Rabbi Arik Ascherman will be visiting Seattle this weekend to spread the message about the organization that he co-founded in Israel, Rabbi for Human Rights. Rabbi Ascherman has visited Temple Beth Am a number of times over the past 15 years. The NW Committee to Welcome Rabbi Arik invites you to a Fund Raiser Luncheon on March 8th, noon to 1:30 at Suite 6100 at the Columbia Tower. Rabbi Ascherman will update about the work of RHR to support human rights of Israelis and Palestinians in Israel. There will be time for questions. Contact Tom Buchanan if you are interested in attending at firstname.lastname@example.org.
Rabbi Ascherman will also speak at Rock the Shabbat service at Temple DeHirsch Sinai, 6pm, March 8 and will be co-leading Torah Study with Rabbi Jonathan at 9:15 AM at Temple Beth Am on Saturday, March 9.
Rabbi Arik has always been a voice with feet on the ground, encompassing many camps whether it be Israeli/Palestinian, Bedouin/Druze, Israelis in need of homes. His presentations are always hopeful and inspiring.
Over 400 people from 43 of Washington state’s 49 Legislative Districts, from diverse faith traditions, came together in Olympia on February 20 to speak out with one voice for more just, compassionate state policies and laws.
Rabbi Jonathan and members of TBA at FAN’s 2013 Interfaith Advocacy Day February 20 in Olympia.
Attending From left to right Rabbi Jonathan Singer, Linda Harris, Ronnie Shur, Dina Burstein, Diane Baer, Margo MacVicar-Whelan, Jo Merrick, Tom Buchanan, Fred Diamondstone, Gail Nicholson, Jonis Davis; front row: Jacqueline Sorgen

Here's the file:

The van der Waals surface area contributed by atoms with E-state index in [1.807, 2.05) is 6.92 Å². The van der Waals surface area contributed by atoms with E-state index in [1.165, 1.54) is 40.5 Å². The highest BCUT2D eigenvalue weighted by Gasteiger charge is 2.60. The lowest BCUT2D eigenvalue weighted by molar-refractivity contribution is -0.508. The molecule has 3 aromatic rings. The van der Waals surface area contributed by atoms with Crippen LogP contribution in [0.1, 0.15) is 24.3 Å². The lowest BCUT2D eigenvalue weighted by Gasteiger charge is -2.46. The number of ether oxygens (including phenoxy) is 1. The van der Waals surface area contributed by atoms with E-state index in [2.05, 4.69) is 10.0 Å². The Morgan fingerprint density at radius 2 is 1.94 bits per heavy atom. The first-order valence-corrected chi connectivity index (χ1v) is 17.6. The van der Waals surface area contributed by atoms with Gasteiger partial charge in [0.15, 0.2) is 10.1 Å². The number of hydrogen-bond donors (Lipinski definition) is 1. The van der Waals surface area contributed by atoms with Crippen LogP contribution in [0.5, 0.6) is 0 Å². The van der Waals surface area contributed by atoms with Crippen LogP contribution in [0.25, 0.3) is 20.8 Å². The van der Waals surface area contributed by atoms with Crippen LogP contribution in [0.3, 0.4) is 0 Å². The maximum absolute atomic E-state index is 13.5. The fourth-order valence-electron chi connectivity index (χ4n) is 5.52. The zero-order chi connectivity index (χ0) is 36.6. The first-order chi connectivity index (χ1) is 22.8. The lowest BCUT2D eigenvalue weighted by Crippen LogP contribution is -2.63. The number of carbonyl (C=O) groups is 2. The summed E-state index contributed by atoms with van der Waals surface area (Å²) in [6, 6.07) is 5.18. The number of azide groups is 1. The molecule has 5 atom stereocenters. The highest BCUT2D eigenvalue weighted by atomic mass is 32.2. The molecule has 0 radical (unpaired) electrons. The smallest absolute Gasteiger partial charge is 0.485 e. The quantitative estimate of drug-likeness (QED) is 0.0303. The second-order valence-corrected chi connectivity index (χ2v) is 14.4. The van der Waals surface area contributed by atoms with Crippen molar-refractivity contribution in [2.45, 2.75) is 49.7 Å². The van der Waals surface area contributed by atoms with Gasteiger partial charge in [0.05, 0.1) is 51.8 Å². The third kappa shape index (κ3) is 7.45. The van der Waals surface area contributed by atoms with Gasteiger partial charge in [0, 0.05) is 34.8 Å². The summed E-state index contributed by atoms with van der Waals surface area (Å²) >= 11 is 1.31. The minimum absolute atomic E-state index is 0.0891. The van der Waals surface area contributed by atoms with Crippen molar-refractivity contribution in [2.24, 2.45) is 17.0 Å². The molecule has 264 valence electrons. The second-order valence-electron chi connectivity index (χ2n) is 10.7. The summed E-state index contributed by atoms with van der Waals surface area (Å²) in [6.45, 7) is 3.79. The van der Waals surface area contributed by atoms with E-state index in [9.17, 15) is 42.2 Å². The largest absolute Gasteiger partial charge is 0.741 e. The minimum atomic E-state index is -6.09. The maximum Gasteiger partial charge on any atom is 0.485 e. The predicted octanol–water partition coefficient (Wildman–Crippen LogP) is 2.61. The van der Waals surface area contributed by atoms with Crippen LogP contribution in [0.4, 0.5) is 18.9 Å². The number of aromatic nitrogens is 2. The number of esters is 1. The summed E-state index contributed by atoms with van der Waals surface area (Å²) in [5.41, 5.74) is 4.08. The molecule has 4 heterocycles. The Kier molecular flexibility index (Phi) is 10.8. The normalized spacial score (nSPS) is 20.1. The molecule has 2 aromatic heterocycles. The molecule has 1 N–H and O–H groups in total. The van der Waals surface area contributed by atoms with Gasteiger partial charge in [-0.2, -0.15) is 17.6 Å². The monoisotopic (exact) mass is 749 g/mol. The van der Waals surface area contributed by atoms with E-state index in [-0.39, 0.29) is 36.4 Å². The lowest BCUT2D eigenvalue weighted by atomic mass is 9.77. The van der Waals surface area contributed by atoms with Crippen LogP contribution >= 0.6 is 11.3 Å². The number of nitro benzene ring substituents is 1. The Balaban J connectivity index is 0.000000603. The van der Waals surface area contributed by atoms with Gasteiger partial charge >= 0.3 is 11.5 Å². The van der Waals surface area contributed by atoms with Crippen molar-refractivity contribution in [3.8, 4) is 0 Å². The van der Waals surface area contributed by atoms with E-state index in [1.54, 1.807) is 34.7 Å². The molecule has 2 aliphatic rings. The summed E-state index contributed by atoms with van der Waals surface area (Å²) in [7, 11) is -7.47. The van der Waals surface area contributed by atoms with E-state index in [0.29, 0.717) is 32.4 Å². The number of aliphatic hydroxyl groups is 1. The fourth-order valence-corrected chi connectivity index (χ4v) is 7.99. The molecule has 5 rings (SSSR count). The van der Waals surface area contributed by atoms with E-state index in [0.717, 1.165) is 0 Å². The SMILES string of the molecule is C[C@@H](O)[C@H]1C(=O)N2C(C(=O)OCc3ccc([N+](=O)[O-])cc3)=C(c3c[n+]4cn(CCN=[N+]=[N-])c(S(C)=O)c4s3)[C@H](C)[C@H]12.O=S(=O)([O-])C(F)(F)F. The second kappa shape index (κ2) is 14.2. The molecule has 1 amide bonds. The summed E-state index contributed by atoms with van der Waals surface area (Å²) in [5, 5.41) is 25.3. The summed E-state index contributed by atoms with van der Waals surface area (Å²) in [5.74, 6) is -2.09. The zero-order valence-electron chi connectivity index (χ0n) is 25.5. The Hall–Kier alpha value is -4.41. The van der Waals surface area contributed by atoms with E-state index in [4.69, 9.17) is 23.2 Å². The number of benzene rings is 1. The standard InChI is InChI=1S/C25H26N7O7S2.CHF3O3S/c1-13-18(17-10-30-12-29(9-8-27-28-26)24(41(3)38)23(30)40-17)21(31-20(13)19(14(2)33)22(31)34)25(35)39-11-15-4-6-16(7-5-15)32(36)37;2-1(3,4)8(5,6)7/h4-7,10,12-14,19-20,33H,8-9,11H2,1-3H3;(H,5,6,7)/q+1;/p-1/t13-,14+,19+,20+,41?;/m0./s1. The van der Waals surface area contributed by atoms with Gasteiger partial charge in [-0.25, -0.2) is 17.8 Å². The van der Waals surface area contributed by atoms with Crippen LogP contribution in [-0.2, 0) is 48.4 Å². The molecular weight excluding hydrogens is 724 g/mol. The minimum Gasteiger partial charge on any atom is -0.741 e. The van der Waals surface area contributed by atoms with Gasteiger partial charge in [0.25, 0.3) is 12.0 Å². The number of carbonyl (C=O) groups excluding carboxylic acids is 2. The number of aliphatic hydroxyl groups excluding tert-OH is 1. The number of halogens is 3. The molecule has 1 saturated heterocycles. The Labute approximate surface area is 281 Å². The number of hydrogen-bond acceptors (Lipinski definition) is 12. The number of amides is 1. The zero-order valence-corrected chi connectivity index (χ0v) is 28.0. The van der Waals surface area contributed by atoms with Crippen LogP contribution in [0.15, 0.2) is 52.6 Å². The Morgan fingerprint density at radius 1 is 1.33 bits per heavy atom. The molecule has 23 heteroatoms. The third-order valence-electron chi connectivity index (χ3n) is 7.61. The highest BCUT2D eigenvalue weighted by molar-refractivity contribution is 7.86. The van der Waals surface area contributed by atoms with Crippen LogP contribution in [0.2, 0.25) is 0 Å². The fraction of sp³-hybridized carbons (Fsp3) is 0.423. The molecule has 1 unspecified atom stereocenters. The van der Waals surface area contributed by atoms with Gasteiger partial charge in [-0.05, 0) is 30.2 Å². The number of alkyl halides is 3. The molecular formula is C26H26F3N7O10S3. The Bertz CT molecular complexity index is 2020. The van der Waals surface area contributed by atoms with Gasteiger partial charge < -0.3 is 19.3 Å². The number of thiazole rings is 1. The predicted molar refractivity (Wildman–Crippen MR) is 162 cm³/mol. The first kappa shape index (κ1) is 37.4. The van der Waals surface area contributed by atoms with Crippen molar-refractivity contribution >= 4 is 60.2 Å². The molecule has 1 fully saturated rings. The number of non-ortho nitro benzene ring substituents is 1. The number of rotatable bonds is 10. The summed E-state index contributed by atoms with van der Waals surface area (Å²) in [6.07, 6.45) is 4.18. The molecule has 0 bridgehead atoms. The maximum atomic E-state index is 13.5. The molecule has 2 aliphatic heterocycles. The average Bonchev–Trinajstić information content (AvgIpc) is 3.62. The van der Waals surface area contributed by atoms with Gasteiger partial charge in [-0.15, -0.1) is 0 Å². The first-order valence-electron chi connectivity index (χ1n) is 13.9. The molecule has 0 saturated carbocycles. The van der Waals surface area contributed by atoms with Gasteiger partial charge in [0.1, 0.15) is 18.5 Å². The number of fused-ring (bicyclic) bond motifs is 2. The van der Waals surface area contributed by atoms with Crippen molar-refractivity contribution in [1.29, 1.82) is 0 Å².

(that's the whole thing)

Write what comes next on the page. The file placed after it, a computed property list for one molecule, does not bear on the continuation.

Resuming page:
Legislative briefings, workshops and district caucuses were held in the morning at the Church followed by meetings with district legislators in the afternoon at the Capital Building.
43rd Legislative District meetings Dina Burstein and Fred Diamondstone, together with upwards of 30 43rd Legislative District members met with State Senator Ed Murray as well as Representative Jamie Pedersen and House Speaker Frank Chopp. The message they carried focused on support for legislation to end Gun Violence, to support Budget and Revenue policies to protect social and health programs in the state, to support Medicaid expansion in implementation of the Affordable Care Act and to support $175 million for the Housing Trust Fund in the 2013-2015 biennium to help meet Affordable Housing needs of our state residents.
On February 20 we joined together with 400 members of diverse faith communities in support of legislation and policies to address gun violence, economic justice for struggling families and wage earners, implementation of the Affordable Care Act to ensure affordable health care for all, immigration reform to provide opportunity for undocumented young people to access university education.
Many of the bills that were discussed are still viable and it’s important to contact our legislators now either thru email (find contact information at leg.wa.gov) or by leaving a message at 1-800-562-6000.
Fiscal Bills – these need to be passed out of committee by Friday, March 1:
- HB 1338 – early review and second chance for juveniles sentenced to life without parole
- HB 1440 – wage theft prevention
- HB 1651 – second chance for juveniles via prohibiting the dissemination of their court records